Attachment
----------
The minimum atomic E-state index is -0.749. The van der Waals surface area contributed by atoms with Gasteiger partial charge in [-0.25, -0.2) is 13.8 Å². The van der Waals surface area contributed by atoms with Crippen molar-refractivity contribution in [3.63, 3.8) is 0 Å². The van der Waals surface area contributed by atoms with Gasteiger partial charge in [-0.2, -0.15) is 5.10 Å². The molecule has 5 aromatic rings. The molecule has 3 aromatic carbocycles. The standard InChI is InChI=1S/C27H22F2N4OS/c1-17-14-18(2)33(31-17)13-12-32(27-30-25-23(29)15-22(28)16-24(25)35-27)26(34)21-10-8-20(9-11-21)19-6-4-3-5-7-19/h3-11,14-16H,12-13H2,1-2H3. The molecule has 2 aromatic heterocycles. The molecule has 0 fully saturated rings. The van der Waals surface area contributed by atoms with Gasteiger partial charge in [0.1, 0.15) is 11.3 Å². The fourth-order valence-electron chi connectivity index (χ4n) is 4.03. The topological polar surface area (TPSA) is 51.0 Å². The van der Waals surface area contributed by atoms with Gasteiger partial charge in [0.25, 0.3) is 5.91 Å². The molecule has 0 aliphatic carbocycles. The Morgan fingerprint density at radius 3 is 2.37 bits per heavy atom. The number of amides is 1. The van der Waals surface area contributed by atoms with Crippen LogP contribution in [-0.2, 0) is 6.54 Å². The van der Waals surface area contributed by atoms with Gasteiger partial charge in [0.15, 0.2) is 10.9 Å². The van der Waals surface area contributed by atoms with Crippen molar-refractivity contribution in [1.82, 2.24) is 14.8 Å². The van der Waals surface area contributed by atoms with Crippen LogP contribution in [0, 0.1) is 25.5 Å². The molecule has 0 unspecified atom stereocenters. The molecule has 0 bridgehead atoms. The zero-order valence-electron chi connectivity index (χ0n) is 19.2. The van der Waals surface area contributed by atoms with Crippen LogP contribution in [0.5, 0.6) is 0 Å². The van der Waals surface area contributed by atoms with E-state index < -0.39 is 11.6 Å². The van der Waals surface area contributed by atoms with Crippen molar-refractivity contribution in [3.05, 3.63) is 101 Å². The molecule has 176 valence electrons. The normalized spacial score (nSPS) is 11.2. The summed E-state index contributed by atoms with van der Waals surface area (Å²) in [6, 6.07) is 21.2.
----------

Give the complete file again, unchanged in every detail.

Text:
The minimum atomic E-state index is -0.749. The van der Waals surface area contributed by atoms with Gasteiger partial charge in [-0.25, -0.2) is 13.8 Å². The van der Waals surface area contributed by atoms with Crippen molar-refractivity contribution in [3.63, 3.8) is 0 Å². The van der Waals surface area contributed by atoms with Gasteiger partial charge in [-0.2, -0.15) is 5.10 Å². The molecule has 5 aromatic rings. The molecule has 3 aromatic carbocycles. The standard InChI is InChI=1S/C27H22F2N4OS/c1-17-14-18(2)33(31-17)13-12-32(27-30-25-23(29)15-22(28)16-24(25)35-27)26(34)21-10-8-20(9-11-21)19-6-4-3-5-7-19/h3-11,14-16H,12-13H2,1-2H3. The molecule has 2 aromatic heterocycles. The molecule has 0 fully saturated rings. The van der Waals surface area contributed by atoms with Gasteiger partial charge in [0.1, 0.15) is 11.3 Å². The fourth-order valence-electron chi connectivity index (χ4n) is 4.03. The topological polar surface area (TPSA) is 51.0 Å². The van der Waals surface area contributed by atoms with Gasteiger partial charge in [0.25, 0.3) is 5.91 Å². The molecule has 0 aliphatic carbocycles. The Morgan fingerprint density at radius 3 is 2.37 bits per heavy atom. The number of amides is 1. The van der Waals surface area contributed by atoms with Crippen LogP contribution in [-0.2, 0) is 6.54 Å². The van der Waals surface area contributed by atoms with Gasteiger partial charge in [0.15, 0.2) is 10.9 Å². The van der Waals surface area contributed by atoms with Crippen molar-refractivity contribution in [1.82, 2.24) is 14.8 Å². The van der Waals surface area contributed by atoms with Crippen LogP contribution in [0, 0.1) is 25.5 Å². The molecule has 0 unspecified atom stereocenters. The molecule has 0 bridgehead atoms. The zero-order valence-electron chi connectivity index (χ0n) is 19.2. The van der Waals surface area contributed by atoms with Crippen LogP contribution in [0.5, 0.6) is 0 Å². The van der Waals surface area contributed by atoms with E-state index < -0.39 is 11.6 Å². The van der Waals surface area contributed by atoms with Crippen molar-refractivity contribution in [3.05, 3.63) is 101 Å². The molecule has 176 valence electrons. The normalized spacial score (nSPS) is 11.2. The summed E-state index contributed by atoms with van der Waals surface area (Å²) in [6, 6.07) is 21.2.